Talk:Princess Alexandra of Hanover (born 1999)

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Is Princess Alexandra Protestant? Presumably her mother is Catholic, unless she converted upon her marriage? If she is Protestant, does that have any difficulties for her succession to the Monegasque throne? It certainly would preclude her from the British throne. Zoe 23:10, August 30, 2005 (UTC)

No, she is catholic, as is her mother, and both her and her father are excluded from the line of succession. I will remove the succession bow here and fix any errors on the main list. And I do not believe that if she were protestant that it would effect her being in the succession for monaco's throne. Mac Domhnaill 23:59, 13 October 2005 (UTC)
I have reomved the succesion box, which not only is she excluded from succession to the British throne, but even if she was she would now be preceded by Prince Alexander of Hanover (as that person does not exist) but would be preceded by her half brother Prince Christian of Hanover.Mac Domhnaill 00:02, 14 October 2005 (UTC)
I am watching the enthronement of Albert II of Monaco ceremony on TF1. They say she is indeed protestant. The commenter went on to say that she is on the list of succession to the British throne but not on the list of succession of Monaco. Hektor 09:46, 19 November 2005 (UTC)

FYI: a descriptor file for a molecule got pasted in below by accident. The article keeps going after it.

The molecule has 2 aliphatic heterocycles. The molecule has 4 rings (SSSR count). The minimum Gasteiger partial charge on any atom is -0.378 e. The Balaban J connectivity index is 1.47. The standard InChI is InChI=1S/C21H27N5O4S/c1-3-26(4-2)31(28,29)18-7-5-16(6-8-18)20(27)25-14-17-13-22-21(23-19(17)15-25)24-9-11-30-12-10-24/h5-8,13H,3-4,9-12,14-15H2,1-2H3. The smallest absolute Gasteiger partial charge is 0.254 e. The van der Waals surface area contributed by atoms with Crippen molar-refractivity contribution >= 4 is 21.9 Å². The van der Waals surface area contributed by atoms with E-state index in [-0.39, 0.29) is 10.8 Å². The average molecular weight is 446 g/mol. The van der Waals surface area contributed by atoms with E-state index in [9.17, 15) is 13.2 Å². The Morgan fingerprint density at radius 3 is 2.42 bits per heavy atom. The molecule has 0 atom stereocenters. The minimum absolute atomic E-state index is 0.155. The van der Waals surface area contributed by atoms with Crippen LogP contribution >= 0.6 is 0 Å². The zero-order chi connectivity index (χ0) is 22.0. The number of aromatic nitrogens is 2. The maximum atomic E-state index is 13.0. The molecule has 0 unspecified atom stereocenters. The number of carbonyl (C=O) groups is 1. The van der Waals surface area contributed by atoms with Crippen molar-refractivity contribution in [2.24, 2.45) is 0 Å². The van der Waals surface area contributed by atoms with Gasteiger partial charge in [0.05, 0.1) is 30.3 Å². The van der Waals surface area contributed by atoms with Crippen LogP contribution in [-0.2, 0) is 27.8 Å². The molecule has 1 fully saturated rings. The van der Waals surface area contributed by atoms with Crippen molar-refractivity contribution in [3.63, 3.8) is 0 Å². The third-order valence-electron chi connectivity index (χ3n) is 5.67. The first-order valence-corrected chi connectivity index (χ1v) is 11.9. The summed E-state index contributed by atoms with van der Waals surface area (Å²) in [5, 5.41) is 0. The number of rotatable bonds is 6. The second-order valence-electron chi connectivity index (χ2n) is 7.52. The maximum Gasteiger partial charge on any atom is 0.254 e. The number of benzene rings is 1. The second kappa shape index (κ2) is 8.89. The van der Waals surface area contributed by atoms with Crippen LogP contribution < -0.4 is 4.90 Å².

Well I think that that comentator was wrong because as far as I knew there was not a requirment for the sovereign of Monaco to be Catholic. I believe there was some contoversy over this, and therefore regardless of whether or not she was Catholic she would still be in line of succession to Monaco throne. And I find it hard to believe that she is protestant, as her mother is such a devout Catholic. Mac Domhnaill

Bold textThe commentator was not wrong. Princess Alexandra is Protestant. Her mother and father chose to raise her as protestant so that she would keep her place in the line of succession to the British throne. The Prince of Hanover lost his own place in the line of succession due to his marriage to a Catholic. However, as long as his daughter is raised Protestant this has no effect on her rights. Princess Alexandra is the the order of succession to the British throne. Additionally, The Duke of Kent didn't lose his place in succession when his wife converted because he did not marry a Catholic as the law states she converted after their marriage. The children of Prince and Princess Michael of Kent also have rights despite their father's marraige to their Catholic mother, because they were raised Lutheran. I have corrected the incorrect information in the Wiki article about Alexandra.

Such a devout Catholic that she divorced after 22 nomths marriage ; was pregnant twice outside of marriage and conducted an affair with her friend's husband...
No such a devout Catholic that she fought for 10 years to have the 22 month marriage, which ended due to her husbands numerous affairs. Mac Domhnaill